Long story short, I plan to introduce content on my web site to help guide users to choose appropriate chart types and techniques to show data more effectively, and to avoid chart types which are confusing, misleading, and too time-consuming to comprehend. This includes but is not limited to charts with gratuitous 3D effects as well as unnecessary coloring and shading formats. The old (pre-2007) default formats in Excel are certainly not pretty; on the other hand some of the special effects easily attainable in 2007 are not only very pretty, but also fit in the category of confusing, misleading, and too time-consuming to comprehend.

  7. Hi all,

    Glad to see that kind of chart. I worked on that kind of utility for explaining Business Plan variations and had to think the same charts.
    The way I did it was quite the same as you did. But I didn’t try to automated it.
    I’m downloading your Addin ASAP to test it, ‘cose it will certainly help me in a near future.

    TIA ;)

  8. I tried installing and I’m not sure if it’s Office 2007 RTM or Vista – but it errors out on install. I’d love to have this utility and I have a workaround in excel but doesn’t give me the flexibility to show a start number, like a sales quota or revenue target and inflows and outflows against that. Will keep checking..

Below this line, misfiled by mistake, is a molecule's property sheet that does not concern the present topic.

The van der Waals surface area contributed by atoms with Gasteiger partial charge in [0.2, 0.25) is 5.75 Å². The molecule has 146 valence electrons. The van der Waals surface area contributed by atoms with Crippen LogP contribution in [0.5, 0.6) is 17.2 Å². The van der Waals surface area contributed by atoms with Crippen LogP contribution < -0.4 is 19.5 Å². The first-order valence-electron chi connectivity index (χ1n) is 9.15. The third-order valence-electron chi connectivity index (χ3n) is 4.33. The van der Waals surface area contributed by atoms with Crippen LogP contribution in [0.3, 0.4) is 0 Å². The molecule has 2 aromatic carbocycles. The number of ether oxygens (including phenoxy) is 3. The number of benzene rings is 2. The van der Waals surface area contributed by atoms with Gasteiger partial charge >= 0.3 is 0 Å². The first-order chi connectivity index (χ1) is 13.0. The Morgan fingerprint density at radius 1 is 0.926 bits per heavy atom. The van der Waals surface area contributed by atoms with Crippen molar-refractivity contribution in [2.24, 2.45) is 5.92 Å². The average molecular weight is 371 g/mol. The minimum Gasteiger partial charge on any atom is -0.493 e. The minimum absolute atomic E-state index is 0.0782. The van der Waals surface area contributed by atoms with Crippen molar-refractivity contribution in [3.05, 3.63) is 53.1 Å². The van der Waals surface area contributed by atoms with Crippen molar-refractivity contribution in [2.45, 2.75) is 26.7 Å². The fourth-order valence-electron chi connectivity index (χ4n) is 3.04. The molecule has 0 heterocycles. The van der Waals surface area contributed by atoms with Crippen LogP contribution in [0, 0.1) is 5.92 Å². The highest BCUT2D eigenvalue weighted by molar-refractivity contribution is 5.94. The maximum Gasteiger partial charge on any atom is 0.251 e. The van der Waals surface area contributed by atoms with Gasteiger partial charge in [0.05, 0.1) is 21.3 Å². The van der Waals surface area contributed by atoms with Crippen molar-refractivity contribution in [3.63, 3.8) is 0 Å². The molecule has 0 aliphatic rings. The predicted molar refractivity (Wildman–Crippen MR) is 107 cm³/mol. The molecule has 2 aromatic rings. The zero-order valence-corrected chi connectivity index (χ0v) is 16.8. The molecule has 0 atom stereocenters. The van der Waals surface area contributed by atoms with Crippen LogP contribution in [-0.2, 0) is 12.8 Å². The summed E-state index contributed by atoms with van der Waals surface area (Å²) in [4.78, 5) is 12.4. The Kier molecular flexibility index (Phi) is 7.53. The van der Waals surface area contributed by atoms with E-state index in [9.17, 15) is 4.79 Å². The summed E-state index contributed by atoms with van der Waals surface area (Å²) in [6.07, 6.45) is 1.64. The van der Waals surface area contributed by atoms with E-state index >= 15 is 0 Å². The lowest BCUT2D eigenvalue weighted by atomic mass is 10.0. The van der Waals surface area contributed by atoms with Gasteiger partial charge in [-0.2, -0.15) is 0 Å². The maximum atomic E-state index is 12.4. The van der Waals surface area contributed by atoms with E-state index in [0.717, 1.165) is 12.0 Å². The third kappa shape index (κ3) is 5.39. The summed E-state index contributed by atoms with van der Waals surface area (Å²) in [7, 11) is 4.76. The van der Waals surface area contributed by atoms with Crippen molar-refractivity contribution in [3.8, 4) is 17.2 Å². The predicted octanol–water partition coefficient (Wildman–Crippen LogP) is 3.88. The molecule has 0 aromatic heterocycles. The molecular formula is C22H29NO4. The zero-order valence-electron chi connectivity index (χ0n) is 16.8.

9. WTC:

    Could you enter your ‘start number’ where I have a starting value, cell B2 of my table?

    I have done limited testing of my utilities in Excel 2007, and they seem to work. I’ve heard lately about probelsm when someone is using Vista. I do not yet run Vista, so I cannot address these issues.

    If you are inclined, document the problems and send me a report (error messages, what you’re trying to do and how, what you expect to happen, and what actually happens instead). Doesn’t have to be too detailed or too polished, just more than “it doesn’t work”.